In primetime address, President Biden denounces rise in antisemitism and Islamophobia in United States as war rages
President Biden addressed Americans on the war in Israel and Gaza from the Oval Office on Thursday evening. He emphasized that “Israel and Palestinians equally deserve to live in safety, dignity, and peace.” What struck me the most about the speech was his call for vigilance and self-reflection here at home. Here is an excerpt:
[W]e have to be honest with ourselves. In recent years, too much hate has been given too much oxygen, fueling racism, a rise in antisemitism and Islamophobia right here in America.
Today, Jewish families worried about being targeted in school, wearing symbols of their faith walking down the street, or going out about their daily lives.
You know, I know many of you in the Muslim American community or the Arab American community, the Palestinian American community, and so many others are outraged and hurting, saying to yourselves, “Here we go again,” with Islamophobia and distrust we saw after 9/11.
Just last week, a mother was brutally stabbed, a little boy — here in the United States — a little boy who had just turned six years old was murdered in their home outside of Chicago. His name was Wadea — Wadea — a proud American, a proud Palestinian American family.
We can’t stand by and stand silent when this happens. We must, without equivocation, denounce antisemitism. We must also, without equivocation, denounce Islamophobia.
We’re a nation of religious freedom, freedom of expression. We all have a right to debate and disagree without fear of being targeted at schools or workplaces or in our communities.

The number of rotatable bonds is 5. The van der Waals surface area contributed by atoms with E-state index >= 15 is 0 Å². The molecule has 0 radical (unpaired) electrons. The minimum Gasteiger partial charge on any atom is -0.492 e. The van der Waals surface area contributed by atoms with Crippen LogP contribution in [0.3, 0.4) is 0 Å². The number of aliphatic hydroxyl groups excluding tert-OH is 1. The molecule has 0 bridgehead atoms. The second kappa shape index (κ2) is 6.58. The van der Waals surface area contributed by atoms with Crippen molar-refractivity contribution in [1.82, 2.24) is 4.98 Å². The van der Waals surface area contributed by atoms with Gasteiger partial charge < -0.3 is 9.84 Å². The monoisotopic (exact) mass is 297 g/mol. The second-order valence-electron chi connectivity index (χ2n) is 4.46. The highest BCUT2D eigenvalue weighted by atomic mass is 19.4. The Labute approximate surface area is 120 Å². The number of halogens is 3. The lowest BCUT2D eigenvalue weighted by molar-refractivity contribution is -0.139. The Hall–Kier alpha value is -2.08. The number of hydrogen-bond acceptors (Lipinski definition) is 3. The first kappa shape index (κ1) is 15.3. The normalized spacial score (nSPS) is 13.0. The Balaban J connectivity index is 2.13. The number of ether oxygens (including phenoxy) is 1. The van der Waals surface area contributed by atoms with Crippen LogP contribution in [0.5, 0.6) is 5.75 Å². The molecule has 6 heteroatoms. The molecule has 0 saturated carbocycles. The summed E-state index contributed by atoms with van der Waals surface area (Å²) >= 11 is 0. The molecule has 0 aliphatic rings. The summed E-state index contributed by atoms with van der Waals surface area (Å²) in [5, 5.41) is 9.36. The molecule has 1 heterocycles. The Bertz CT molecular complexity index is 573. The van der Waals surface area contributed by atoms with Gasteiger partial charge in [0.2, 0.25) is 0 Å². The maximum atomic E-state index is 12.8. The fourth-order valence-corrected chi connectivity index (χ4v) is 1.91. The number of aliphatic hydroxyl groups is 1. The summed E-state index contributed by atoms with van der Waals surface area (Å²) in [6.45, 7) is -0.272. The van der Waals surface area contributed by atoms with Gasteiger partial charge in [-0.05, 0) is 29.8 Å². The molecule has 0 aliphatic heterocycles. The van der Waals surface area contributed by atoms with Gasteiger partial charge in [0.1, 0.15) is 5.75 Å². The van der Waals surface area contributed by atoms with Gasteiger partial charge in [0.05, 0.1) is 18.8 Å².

Last week, the FBI released hate crime statistics for 2022, noting that antisemitic hate crimes in the U.S. rose 25% and accounted for more than half of the reported religion-based hate crimes. President Biden commented on the report on Monday and reiterated the administration’s commitment to combating all religious-based hate crimes:
To those Americans worried about violence at home, as a result of the evil acts of terror perpetrated by Hamas in Israel, we see you. We hear you. And I have asked members of my team, including Homeland Security Secretary Mayorkas and Attorney General Garland, to prioritize the prevention and disruption of any emerging threats that could harm Jewish, Muslim, Arab American, or any other communities during this time. My Administration will continue to fight Antisemitism and Islamophobia.
In a statement on the war in Israel and Gaza, BJC’s Amanda Tyler reminded us to “consider the suffering of our human siblings.” And to avoid dehumanizing any of the actors in the conflict. “God yearns for peace,” she added, “and therefore so should we.”